3 Make sure you do not pull the side pieces in tightly since this can cause irritation, as well as damage the mane.

4 Braid only 3 or 4 “crosses,” then rubber band the end.

5 Leave these braids in for as long as the horse is comfortable; when he starts to rub his neck, they need to be taken out. Be aware that some horses will take offense and start to rub them out immediately, so always be on the lookout for this!

 

Check out this short video trailer about WORLD-CLASS GROOMING FOR HORSES:

 

 

To order your copy, CLICK HERE NOW.

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We’ve all heard and by now probably rolled our eyes at the popular maxim, “If you love something, set it free.” Certainly, when it comes to horses, there is an amount of truth to the idea…and we’re not talking about a made-for-TV moment where the young hero opens the paddock gate and lets the beautiful steed gallop away. The truth we speak of is giving the horse freedom of choice: the opportunity to choose to be with you, rather than making that choice for him by keeping him at your side or under saddle through coercion.

In THE ART OF LIBERTY TRAINING FOR HORSES, horseman and clinician Jonathan Field talks about establishing this kind of connection—the one where you “free” the horse from having to stay with you for all the usual reasons (halters, ropes, saddles, fences, for example) and instead give him far better reasons to seek a partnership with you, in all that you do together.

“Through experience, I have learned there needs to be a balance between asking a horse to be connected with me and allowing him to be free, looking away,” writes Jonathan. “If you get this balance right, the horse wants to be with you even more, so you don’t have to constantly drive to get his attention.

“Sometimes, there is so much focus on keeping the horse with the person that the horse develops a lot of tension about the interaction. You may see that with a horse that looks sour at liberty. This becomes what I call ‘connection tension.’ A horse is connected, but hates it and is wishing for relief other than what he can find with his person. In years gone by, I have been there with my horses; I would look at them, wondering why they were so upset. I changed how I went about things and now watch my horses to tell me if I am on the right track. As it turned out, the very thing I spent most of my time trying to avoid was just what my horses needed: a breather and the opportunity to move freely to relieve the tension of focusing.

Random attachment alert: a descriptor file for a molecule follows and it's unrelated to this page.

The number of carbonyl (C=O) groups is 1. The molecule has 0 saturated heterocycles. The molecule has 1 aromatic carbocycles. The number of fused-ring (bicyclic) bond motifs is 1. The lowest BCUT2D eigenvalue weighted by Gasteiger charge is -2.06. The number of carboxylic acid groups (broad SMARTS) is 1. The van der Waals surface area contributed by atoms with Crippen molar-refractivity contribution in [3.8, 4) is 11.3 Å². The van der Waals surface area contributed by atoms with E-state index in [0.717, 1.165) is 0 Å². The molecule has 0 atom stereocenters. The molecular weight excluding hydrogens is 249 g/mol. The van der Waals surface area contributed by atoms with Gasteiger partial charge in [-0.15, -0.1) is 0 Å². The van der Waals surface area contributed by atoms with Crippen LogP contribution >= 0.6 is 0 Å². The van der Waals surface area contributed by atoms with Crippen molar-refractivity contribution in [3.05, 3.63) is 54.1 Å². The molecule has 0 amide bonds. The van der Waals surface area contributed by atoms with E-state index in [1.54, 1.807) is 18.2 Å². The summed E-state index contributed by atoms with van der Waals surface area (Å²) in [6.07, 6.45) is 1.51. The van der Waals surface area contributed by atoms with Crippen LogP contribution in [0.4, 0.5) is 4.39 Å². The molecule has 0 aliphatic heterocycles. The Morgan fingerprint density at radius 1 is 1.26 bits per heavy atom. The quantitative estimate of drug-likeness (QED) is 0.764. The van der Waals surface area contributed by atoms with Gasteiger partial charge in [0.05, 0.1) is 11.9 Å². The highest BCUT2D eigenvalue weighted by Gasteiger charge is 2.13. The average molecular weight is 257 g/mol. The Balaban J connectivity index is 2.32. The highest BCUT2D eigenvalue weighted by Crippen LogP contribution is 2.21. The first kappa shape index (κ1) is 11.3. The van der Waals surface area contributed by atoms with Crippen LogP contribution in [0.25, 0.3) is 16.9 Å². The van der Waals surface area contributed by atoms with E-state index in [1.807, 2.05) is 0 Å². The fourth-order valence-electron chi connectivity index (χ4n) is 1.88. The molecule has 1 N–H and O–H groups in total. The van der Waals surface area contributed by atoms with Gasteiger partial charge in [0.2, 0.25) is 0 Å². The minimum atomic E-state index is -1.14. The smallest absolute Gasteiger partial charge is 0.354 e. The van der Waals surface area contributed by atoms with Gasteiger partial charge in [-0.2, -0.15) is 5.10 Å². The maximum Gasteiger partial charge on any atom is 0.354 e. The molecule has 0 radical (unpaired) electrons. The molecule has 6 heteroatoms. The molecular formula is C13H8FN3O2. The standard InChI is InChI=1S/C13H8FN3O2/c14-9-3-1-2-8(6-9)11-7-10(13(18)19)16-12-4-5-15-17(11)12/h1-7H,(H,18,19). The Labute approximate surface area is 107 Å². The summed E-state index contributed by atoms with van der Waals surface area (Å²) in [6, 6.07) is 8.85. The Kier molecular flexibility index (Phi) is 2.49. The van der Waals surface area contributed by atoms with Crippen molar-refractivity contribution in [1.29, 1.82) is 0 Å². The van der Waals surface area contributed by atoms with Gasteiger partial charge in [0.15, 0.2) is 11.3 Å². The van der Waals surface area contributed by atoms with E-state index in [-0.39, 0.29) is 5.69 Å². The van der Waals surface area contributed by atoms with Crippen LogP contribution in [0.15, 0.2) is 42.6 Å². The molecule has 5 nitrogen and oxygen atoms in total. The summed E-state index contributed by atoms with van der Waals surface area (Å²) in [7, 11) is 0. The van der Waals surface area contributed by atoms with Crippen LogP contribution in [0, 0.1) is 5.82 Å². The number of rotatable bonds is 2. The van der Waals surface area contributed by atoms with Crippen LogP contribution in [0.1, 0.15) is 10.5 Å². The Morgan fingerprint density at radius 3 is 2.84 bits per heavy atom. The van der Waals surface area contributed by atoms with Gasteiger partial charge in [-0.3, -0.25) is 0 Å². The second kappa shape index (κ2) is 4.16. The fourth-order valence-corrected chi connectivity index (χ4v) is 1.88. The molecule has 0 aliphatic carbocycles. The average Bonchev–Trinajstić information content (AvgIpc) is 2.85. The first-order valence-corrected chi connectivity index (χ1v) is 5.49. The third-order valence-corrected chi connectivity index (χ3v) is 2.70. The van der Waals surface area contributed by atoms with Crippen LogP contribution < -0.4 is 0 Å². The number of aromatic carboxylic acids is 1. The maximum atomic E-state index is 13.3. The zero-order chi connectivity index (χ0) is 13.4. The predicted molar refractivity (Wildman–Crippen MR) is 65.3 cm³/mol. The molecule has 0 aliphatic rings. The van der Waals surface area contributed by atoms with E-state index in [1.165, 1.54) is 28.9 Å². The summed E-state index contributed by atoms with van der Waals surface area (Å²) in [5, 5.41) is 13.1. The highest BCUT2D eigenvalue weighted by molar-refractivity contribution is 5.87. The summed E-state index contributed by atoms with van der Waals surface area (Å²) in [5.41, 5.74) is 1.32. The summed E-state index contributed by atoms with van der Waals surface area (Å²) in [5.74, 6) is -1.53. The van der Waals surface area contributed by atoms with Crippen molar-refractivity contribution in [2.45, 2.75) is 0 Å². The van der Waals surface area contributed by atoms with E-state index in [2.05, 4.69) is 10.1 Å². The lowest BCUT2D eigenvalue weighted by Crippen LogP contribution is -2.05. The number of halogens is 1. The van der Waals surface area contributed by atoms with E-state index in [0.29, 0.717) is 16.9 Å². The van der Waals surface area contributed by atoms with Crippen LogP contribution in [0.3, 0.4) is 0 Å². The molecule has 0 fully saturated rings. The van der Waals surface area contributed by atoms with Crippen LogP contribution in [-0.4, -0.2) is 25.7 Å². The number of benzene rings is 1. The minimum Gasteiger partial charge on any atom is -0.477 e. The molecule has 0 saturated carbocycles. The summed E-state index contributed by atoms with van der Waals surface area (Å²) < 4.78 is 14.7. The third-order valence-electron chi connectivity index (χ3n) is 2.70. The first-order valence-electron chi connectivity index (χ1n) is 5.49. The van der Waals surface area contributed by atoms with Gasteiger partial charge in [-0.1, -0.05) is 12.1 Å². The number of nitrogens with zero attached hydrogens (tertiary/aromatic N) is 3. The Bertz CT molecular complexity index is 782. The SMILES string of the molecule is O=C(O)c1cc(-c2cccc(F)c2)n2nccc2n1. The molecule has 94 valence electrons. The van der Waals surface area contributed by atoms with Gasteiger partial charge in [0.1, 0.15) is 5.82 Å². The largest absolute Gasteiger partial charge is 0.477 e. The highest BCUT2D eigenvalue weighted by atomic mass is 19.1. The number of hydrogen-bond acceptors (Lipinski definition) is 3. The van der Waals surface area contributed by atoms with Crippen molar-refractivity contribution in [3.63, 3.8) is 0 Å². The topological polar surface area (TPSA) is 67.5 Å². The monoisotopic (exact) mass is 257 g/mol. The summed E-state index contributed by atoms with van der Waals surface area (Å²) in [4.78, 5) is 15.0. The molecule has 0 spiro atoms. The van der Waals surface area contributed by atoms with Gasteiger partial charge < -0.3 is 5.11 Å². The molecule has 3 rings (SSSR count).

“The obvious worry about a horse leaving is, ‘What if he doesn’t come back?’ I get that, but an even worse situation can occur: What happens when our horse is with us, but he hates it? That defeats the entire purpose of trying to build communication with him. Something we need to teach our horse is that disconnection isn’t a negative reaction he is getting away with. By making it part of our flow at liberty, he will learn to return to us. In that moment of disconnect, he needs to be comfortable to quickly come right back. It’s a moving dynamic; we need to develop the feel and eye to see it.”

 

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Find out how to develop the confidence to “let go” and encourage your horse moments of disconnect, so that your periods of connection are stronger and more consistent, in THE ART OF LIBERTY TRAINING FOR HORSES, available now from the TSB online bookstore, where shipping in the US is FREE.